Print
 

Organization and Governance

The goal for the governance structure of GHUCCTS is to provide effective and efficient mechanisms for providing guidance and decision making for GHUCCTS, while preserving the identities and values and deriving synergy from the unique resources of the member institutions. This will be achieved by a bipartite leadership model, deliberative and decision-making bodies with representation from all GHUCCTS institutions, and distributed but integrated component leadership groups. A novel Investigator Support and Administrative Core will provide both personalized and web-based navigation to investigators, and will maximize efficiencies throughout all of the CTSA components. The GHUCCTS governance will be subject to an ongoing rigorous evaluation process that will identify emerging problems so that modifications of structure and alterations of personnel can be undertaken when necessary to maintain optimal effectiveness and accountability. By its very structure, as well as agreed upon priorities, GHUCCTS will actively promote multidisciplinary and cross-institutional research in the communities of Washington DC.

Principal Investigator: Joseph Verbalis, MDDr. Verbalis is a Professor of Medicine, Chief of Endocrinology and Metabolism, and Co-Director of the Georgetown-Howard Universities Center for Clinical and Translational Science at Georgetown University. He graduated from Princeton University with an AB in chemistry in 1971, and received an MD from the University of Pittsburgh in 1975. He completed his residency training at the Hospital of the University of Pennsylvania from 1975-1978 and his fellowship training in endocrinology and metabolism at the University of Pittsburgh from 1978-1980. Dr. Verbalis was a faculty member at the University of Pittsburgh from 1980 through 1995, and then relocated to Georgetown University in 1995. Dr. Verbalis has published more than 285 journal articles and book chapters related to the neuroendocrine regulation of the hormones vasopressin and oxytocin, and disorders of body fluid homeostasis. He authors the chapters on vasopressin and water metabolism in major textbooks of endocrinology, nephrology and neuroscience and is a regularly invited speaker at national and international meetings on neuroendocrinology and body fluid homeostasis. Dr. Verbalis’ research has been funded by the National Institutes of Health for the last 25 years, and has concentrated on mechanisms underlying adaptation to hyponatremia, renal escape from vasopressin, osmotic regulation of hypothalamic gene expression, sex differences in physiology and pathophysiology, exercise-associated hyponatremia, and clinical use of vasopressin receptor antagonists. In 2007 he was the awarded the Berthold Medal by the German Endocrine Society for outstanding scientific achievement in endocrinology by individuals who have excelled in combining both basic and clinical research. From 2003 to 2010 Dr. Verbalis directed the Georgetown-MedStar General Clinical Research Center. Under his co-leadership, Georgetown and Howard Universities were awarded a Clinical and Translational Science Award in 2010 to establish the Georgetown-Howard Universities Center for Clinical and Translational Science.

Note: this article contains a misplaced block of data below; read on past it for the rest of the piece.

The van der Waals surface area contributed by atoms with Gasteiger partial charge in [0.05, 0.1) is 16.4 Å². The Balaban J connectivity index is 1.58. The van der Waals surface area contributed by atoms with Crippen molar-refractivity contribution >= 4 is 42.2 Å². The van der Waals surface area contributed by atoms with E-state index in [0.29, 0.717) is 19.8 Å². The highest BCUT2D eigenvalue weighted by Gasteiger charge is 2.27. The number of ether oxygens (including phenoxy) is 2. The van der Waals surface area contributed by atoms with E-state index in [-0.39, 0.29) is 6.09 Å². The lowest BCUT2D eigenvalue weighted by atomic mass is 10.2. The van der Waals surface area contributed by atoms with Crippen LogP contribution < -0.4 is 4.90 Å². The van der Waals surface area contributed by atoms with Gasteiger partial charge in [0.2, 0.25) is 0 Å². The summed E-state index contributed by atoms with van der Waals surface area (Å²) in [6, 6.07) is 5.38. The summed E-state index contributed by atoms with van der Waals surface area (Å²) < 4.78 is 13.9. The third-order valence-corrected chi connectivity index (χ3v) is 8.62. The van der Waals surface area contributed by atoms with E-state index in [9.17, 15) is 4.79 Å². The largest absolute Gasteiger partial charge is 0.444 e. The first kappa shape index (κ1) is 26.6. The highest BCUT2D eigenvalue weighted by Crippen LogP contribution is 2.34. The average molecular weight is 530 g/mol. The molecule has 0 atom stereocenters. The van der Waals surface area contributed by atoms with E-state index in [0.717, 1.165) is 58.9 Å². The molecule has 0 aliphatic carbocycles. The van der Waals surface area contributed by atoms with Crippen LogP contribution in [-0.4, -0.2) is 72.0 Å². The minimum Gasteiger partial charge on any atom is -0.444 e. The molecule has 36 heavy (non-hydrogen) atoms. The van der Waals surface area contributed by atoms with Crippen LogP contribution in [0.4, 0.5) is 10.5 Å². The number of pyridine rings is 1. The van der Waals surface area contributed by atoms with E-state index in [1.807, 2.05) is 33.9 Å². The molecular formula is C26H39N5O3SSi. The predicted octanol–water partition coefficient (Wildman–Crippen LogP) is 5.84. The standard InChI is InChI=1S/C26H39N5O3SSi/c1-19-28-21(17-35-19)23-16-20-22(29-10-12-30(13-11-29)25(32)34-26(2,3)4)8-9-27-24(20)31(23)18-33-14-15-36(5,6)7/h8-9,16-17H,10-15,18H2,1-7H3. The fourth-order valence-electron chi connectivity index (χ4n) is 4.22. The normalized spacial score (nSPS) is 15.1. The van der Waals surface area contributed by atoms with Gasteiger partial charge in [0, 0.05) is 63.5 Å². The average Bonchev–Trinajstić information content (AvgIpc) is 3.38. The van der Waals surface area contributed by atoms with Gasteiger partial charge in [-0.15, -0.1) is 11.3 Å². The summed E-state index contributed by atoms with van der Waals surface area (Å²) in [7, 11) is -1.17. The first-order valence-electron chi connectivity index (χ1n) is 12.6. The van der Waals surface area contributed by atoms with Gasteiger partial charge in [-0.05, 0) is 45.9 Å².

Principal Investigator: Thomas A. Mellman, MD
Dr. Mellman is Professor of Psychiatry and Director of the Center for Clinical and Translational Research and Stress/Sleep Studies Program at Howard University College of Medicine. He received training at the NIMH Division of Intramural Research Programs and has previously held faculty appointments and achieved the rank of Professor at the University of Miami and Dartmouth.

Dr. Mellman has had continuous funding as PI on federal research grants since 1991 including a VA Merit award, and R01, R21, and K24 awards from NIMH, NHLBI, and NIMHHD. His primary research interest over the years has been the role of sleep in posttraumatic stress disorder (PTSD) and the early aftermath of trauma. He recently completed an RO1 grant to investigate the relationship of PTSD to nocturnal blood pressure in young adult African Americans and R21 grants to investigate the role of sleep in processing traumatic memory, and sleep adaptations to stressful environments. His additional research interests with resulting publications include other aspects of the psychobiology and treatment of PTSD, evidence-based practices in psychopharmacology, and the role of stress in health disparities. He has a consistent track record of mentoring junior investigators and interdisciplinary collaboration. He was a member of the NIH study section for Mechanisms of Emotion Stress and Health, was previously a member of NIMH IRGs for Violence and Traumatic Stress and Interventions, and has served on several review committees for the NIH Roadmap and Department of Defense research programs. Dr. Mellman was a member of the original ISTSS committee for developing treatment guidelines for PTSD, APA committee for text revision of the DSM-IV, and the Institute of Medicine Committee for review of the evidence regarding the treatment of PTSD.